This article explores how an entrepreneur should negotiate with an angel investor.
The internet is saturated with articles based on how to pitch your idea, how to draft, plan, practice and implement your pitch to perfection, but there isn’t enough information on equity valuation and how to negotiate when meeting face to face with angel investors.
Angel Investment vs Equity
So the first real consideration for an entrepreneur to make when seeking to raise investment capital is to consider a realistic market value on his/her business before even considering entering into negotiation or investment pitch.
The bottom line to the entrepreneur and the business angel investor will always come down to one simple fact:
If an entrepreneur is overly confident or overvalues his business by solely looking at future growth prospects or thinks he will IPO (very rare), the deal may not work or be worth thinking much further about.
So an entrepreneur’s valuation of his/her business is virtually always the deal-breaker. Looking at this from a business angel investor’s viewpoint may make the situation clearer.
Though this may sound like a lot, an entrepreneur looking to raise angel investment must understand that there are always alternatives for the investor. He could get a Bank of England base rate add 1-4% (depending on fixed term rates) with minimal risk, or he/she could send the money to a BRIC country (as an example) and gain 6%-10% interest and also gain on the currency movements. Or the investor could easily seek 10-15% with a good solid blue-chip type investment or on equities on the FTSE.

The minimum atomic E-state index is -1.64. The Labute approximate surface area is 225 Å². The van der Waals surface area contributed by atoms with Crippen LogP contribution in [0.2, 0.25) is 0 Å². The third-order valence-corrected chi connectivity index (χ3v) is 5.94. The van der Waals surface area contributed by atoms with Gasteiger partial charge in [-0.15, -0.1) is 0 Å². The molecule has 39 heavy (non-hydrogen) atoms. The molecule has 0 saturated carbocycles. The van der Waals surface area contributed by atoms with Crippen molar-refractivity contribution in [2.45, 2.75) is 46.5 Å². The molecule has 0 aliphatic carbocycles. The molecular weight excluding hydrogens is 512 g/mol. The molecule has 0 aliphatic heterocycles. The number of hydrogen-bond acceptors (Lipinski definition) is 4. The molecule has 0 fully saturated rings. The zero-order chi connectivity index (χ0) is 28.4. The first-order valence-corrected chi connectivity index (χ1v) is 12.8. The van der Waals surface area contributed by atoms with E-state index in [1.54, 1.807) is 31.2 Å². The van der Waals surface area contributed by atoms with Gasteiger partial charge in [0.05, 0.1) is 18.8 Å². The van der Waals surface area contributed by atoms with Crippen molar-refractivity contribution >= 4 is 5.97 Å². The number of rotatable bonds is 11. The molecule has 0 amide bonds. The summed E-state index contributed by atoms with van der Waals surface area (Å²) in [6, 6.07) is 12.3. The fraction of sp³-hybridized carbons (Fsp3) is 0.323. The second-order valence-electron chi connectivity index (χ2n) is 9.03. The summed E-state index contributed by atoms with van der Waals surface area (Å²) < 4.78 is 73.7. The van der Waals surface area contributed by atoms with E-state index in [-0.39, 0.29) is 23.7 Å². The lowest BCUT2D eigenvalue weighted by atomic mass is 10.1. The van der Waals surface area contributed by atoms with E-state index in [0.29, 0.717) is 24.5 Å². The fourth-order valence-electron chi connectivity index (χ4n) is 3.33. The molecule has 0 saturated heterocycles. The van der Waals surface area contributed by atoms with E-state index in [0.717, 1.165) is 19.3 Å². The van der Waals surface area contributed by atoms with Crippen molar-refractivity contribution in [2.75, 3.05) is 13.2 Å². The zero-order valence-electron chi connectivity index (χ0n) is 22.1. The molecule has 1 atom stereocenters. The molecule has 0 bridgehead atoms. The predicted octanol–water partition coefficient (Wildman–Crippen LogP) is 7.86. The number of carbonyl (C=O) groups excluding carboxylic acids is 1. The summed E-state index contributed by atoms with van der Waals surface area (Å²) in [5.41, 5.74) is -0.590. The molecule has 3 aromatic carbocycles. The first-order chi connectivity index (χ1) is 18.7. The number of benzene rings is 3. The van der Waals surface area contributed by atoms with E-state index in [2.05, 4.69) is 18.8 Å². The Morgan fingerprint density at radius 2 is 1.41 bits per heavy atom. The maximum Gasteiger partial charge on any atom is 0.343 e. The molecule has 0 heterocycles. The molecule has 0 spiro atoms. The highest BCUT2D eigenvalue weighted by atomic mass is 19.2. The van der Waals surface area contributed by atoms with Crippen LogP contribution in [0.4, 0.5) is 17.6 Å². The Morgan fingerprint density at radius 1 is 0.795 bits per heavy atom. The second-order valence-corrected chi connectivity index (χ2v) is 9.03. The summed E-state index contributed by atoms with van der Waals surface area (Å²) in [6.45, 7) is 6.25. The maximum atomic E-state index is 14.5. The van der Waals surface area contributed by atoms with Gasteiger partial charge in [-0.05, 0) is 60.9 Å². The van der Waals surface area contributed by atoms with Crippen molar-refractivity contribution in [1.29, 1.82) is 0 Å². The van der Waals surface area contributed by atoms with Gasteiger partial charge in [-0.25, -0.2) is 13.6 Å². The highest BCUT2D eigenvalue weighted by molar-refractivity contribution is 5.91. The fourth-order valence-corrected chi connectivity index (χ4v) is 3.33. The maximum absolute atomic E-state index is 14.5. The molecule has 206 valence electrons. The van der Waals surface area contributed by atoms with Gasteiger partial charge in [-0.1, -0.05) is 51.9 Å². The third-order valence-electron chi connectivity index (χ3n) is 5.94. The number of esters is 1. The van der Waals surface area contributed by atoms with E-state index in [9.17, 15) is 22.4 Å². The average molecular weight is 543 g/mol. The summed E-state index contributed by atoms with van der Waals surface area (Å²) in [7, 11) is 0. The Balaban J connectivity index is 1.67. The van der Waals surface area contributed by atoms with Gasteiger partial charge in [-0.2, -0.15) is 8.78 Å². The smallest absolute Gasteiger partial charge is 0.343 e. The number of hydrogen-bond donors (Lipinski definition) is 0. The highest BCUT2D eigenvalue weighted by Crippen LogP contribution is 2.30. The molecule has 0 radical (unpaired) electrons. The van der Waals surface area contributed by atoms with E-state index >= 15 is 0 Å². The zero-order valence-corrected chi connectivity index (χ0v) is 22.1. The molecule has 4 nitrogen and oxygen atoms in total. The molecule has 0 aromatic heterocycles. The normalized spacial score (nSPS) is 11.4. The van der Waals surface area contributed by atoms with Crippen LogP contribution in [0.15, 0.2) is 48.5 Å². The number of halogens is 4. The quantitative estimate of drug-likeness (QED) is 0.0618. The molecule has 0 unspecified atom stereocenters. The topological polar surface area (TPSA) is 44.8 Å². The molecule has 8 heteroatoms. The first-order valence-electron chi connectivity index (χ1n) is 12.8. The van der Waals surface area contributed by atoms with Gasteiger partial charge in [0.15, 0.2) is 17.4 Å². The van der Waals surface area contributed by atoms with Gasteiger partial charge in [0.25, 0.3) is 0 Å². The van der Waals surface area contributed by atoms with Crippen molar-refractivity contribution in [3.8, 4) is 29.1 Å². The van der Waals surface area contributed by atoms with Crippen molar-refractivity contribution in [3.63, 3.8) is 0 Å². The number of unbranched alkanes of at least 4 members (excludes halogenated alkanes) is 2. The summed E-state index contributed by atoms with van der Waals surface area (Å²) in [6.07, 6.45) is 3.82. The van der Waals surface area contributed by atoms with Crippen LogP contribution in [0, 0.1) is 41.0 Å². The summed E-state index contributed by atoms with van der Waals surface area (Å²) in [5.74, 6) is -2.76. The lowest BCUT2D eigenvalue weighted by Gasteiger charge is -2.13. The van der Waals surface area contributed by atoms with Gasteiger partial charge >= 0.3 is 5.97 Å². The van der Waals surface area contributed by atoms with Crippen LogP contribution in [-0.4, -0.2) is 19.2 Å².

Angel investment deal
In order for the angel investor to take on such a high risk angel investment deal with an entrepreneur (and all small companies are considered very high risk, unless of course the entrepreneur has rock solid accounts with a healthy amount of assets, with a good trading history, which again brings up the red flag question on why the entrepreneur is seeking investment in the first place) the angel investor would want more than he/she would commonly gain through traditional investments to outweigh this risk.
Every investor is different, however the fact will remain that an angel investor will be seeking a 30-40% ROI/year* from an entrepreneur’s seed, early stage or business investment proposal.
This is why it is absolutely crucial for an entrepreneur to take this ROI figure into consideration when working out his/her realistic business valuation.
For example, if an entrepreneur was seeking £100k investment for 20% equity, but the business was only making £50k net profit per year (not considering taxation) an investor would only receive £10k pa.
Percentages are brutal, and the angel investor would seek a 50% share at these numbers or seek to reduce the investment amount. This is the reason that sizing your company up from the beginning and knowing the exact numbers on your valuation is crucial for credibility and leverage before negotiations begin.
* unless the angel investor motivations are looking at the longer term with perhaps a view on capital appreciation and raising net worth as opposed to simply income generation.
In the ensuing negotiations that will follow, the entrepreneur must learn to detach themselves from their angel investment proposal and understand that deals are not consummated overnight.
Patience is a virtue and the negotiations can well end up taking many many months. Experienced business angel investors will usually take their time, with the belief that the entrepreneur will eventually come around to their terms.
So it’s important for an entrepreneur to understand this before entering negotiations and engage in ‘the give and take’ process with a patient attitude.
Relinquishing too much of what the angel investor is seeking early on could easily prove to be a costly mistake as the angel will end up taking much more in the future.